Sexually Transmitted Diseases:
Repeat Syphilis Among Men Who Have Sex With Men—San Diego County, 2004–2009
Katz, Kenneth A. MD, MSc, MSCE*; Lee, Marjorie A. MPH*; Gray, Tom BS†; Marcus, Julia L. MPH‡; Pierce, Elaine F. MD, MPH*
From the *HIV, STD, and Hepatitis Branch, Public Health Services, Health and Human Services Agency, County of San Diego, San Diego, CA; †STD Control Branch, California Department of Public Health, San Diego, CA; and ‡STD Prevention and Control Services, San Francisco Department of Public Health, San Francisco, CA
Presented at the National STD Prevention Conference, Atlanta, GA, March 9, 2010.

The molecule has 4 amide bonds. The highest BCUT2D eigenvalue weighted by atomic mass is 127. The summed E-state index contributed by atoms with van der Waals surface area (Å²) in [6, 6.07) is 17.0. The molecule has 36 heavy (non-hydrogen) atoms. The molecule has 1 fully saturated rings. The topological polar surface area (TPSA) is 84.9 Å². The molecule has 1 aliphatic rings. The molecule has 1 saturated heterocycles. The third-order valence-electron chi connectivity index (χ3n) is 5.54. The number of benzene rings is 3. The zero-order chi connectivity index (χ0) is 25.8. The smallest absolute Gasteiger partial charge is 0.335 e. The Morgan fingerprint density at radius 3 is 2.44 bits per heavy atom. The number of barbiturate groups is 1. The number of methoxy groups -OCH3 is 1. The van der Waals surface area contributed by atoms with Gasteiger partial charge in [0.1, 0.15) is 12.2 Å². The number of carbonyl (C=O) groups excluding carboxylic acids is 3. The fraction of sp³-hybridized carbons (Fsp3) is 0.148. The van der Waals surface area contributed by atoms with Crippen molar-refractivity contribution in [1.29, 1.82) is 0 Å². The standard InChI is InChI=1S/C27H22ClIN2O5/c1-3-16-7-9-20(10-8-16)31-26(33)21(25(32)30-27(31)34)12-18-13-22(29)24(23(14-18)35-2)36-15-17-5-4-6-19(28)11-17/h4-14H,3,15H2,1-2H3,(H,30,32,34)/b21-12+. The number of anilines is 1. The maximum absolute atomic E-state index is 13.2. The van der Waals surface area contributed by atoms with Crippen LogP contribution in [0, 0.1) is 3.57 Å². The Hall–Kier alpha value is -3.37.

Correspondence: Kenneth A. Katz, MD, MSc, MSCE, STD Control Officer and Senior Physician, County of San Diego—HHSA/HSHB, 3851 Rosecrans St., Suite 207, MS P505, San Diego, CA 92110. E-mail: firstname.lastname@example.org.
Received for publication June 29, 2010, and accepted September 18, 2010.
Among 614 men who have sex with men in San Diego County with early syphilis during January 2004 to June 2007, 74 (11.7%; 95% confidence interval: 9.3%–14.4%) had repeat syphilis within 2 years. HIV-infected MSM were more likely to have repeat syphilis (odds ratio: 1.9; 95% confidence interval: 1.1, 3.4).
During 1999 to 2008, cases of early syphilis (including primary and secondary [P and S] and early latent [EL] syphilis) in San Diego County increased over 1000%, from 47 to 524. During that time, cases among men who have sex with men (MSM) increased over 2800%, from 14 to 411, accounting for 76.6% of cases overall in the County (County of San Diego, unpublished data).